Prime Minister Narendra Modi and Chinese President Xi Jinping will hold their first major “informal summit” in the picturesque Wuhan city of central China on April 27 and 28, marking a breakthrough in ties that were hit by a tense 73-day standoff between Indian and Chinese militaries at Doklam.
The announcement of the meeting, though speculated upon in the last few weeks, is concrete evidence that the two leaders could be looking to impart some momentum to the relationship. The decision was made public after talks between visiting foreign minister Sushma Swaraj and her Chinese counterpart Wang Yi, and can lead to more purposeful discussion on the bilateral relationship.
Wang described the forthcoming Modi-Xi meeting as a “new starting point” in the relationship. He also referred to the importance of supporting the World Trade Organization mechanism, a hint at US President Donald Trump’s trade actions which China regards as a violation. This could possibly have aided the thaw with India.
The scheduled meeting, a culmination of a series of high-level exchanges between the two countries in the past few weeks, was described by officials on both sides as a milestone in the relationship which has been beset with difficulties in the recent past on a host of issues like Beijing’s determination to block India’s NSG membership bid and diplomatic, military and economic support to Pakistan.
The successful resolution of the Doklam standoff, despite bellicose statements from Chinese commentators and regrouping of PLA forces to the north, seems to have helped set the tone for a more result-oriented deliberation.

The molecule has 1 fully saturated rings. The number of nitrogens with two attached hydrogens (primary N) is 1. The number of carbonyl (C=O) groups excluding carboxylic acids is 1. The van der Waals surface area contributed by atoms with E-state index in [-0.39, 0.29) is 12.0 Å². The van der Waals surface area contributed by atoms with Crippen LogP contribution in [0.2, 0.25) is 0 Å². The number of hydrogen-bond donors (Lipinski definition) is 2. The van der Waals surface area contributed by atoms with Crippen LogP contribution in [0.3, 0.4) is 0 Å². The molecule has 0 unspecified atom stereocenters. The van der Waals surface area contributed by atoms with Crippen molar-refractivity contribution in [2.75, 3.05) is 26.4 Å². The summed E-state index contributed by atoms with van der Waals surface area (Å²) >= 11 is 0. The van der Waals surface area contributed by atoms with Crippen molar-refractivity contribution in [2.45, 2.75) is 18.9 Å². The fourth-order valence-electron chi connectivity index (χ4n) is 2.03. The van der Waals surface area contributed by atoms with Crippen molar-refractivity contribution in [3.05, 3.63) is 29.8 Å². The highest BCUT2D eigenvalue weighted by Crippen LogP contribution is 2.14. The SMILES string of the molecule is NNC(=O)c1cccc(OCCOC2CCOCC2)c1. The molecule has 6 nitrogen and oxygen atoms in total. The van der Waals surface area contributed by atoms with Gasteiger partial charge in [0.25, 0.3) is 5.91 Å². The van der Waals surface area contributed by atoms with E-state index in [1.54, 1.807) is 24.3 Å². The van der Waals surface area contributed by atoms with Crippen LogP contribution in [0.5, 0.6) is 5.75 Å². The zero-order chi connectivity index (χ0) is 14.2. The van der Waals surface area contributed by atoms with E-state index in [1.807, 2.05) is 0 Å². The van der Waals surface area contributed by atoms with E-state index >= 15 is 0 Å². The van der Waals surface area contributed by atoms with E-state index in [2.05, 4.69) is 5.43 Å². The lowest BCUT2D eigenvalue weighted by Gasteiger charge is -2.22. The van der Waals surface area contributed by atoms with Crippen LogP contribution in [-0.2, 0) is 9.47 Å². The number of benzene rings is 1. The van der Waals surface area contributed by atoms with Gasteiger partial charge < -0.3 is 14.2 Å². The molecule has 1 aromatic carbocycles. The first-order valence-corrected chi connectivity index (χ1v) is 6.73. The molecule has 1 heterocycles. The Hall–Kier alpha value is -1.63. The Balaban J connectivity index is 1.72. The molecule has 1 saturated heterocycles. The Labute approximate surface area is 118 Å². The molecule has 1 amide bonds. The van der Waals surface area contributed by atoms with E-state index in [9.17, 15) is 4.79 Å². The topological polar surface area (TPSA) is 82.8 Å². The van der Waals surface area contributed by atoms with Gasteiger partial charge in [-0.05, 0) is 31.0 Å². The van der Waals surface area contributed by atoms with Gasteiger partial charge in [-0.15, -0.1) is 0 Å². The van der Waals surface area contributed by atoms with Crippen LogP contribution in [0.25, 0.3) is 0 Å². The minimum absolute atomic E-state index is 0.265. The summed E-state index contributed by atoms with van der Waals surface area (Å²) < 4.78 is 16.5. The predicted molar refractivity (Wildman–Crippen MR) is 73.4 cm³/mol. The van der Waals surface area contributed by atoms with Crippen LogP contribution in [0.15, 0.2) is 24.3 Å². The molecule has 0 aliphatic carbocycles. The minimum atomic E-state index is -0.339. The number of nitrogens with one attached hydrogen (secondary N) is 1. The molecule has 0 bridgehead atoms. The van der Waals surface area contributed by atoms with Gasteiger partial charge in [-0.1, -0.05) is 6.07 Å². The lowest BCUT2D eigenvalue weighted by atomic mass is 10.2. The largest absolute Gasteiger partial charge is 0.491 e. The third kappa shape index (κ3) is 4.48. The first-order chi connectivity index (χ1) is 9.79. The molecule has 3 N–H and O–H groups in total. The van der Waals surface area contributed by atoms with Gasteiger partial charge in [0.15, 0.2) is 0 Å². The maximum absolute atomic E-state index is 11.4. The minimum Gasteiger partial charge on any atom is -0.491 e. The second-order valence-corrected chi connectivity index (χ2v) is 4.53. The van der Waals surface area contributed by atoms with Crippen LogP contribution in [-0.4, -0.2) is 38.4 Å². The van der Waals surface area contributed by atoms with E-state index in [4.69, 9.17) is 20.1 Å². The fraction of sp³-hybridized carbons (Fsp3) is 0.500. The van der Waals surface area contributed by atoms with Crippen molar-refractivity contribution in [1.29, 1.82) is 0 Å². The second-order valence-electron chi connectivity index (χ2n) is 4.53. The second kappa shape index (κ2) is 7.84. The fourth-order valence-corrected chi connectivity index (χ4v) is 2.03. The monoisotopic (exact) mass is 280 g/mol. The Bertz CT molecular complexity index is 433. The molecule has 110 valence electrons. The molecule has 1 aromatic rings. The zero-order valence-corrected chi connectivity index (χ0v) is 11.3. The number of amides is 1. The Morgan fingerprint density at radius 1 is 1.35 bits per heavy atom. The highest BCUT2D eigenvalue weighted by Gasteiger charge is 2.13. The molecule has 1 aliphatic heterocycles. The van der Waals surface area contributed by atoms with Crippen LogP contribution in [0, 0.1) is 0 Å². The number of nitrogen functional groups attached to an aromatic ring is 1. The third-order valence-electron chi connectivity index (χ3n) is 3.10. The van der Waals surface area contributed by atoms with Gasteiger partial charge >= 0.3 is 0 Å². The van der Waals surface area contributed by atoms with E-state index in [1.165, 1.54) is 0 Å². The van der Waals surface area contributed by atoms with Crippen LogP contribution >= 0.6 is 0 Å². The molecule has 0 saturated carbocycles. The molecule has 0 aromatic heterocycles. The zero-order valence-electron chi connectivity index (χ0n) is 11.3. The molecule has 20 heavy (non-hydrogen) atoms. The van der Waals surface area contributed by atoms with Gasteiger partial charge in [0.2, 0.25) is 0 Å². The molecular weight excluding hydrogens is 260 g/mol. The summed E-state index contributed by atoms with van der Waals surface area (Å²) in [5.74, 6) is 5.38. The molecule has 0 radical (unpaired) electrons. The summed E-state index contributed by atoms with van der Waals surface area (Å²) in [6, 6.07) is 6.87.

Interestingly, the possible reset of ties follows a successful visit to India by the new Nepal PM K P Sharma Oli, where the China factor played a role.
This will be the first major meeting between Modi and Xi after the faceoff in Doklam—disputed between China and Bhutan—where China sought to alter the status quo and build a road that could have given it a strategic advantage over the ‘chicken’s neck’ that connects India’s north-east to the rest of the country. The engagement will also mean back-to-back visits for Modi to China as he is scheduled to travel to the country again in June for the Shanghai Cooperation Organisation summit. Most events planned are one-on-one even though, as a source put it, the core delegation comprising officials in the MEA who handle China will travel with Modi. Speaking at a joint press conference with Wang, Swaraj indicated that the Modi-Xi meeting will cover border issues, among other things.
“While making efforts to progress our relations in diverse areas, we underlined that maintaining peace and tranquillity in the India-China border areas is an essential pre-requisite for the smooth development of bilateral ties,” Swaraj said.
China has also agreed to resume sharing of hydrological data of Brahmaputra and Sutlej rivers, Swaraj said. Beijing had stopped the practice following the Doklam standoff. The sharing of hydrological data is crucial to predict floods in India’s north-east region, prone to natural calamities.
China has been worried that India would make heavy weather of the issue of Pakistan-based terrorism at the SCO meeting, which will also be attended by Pakistani leaders after Modi recently described it as an “exporter of terrorism”.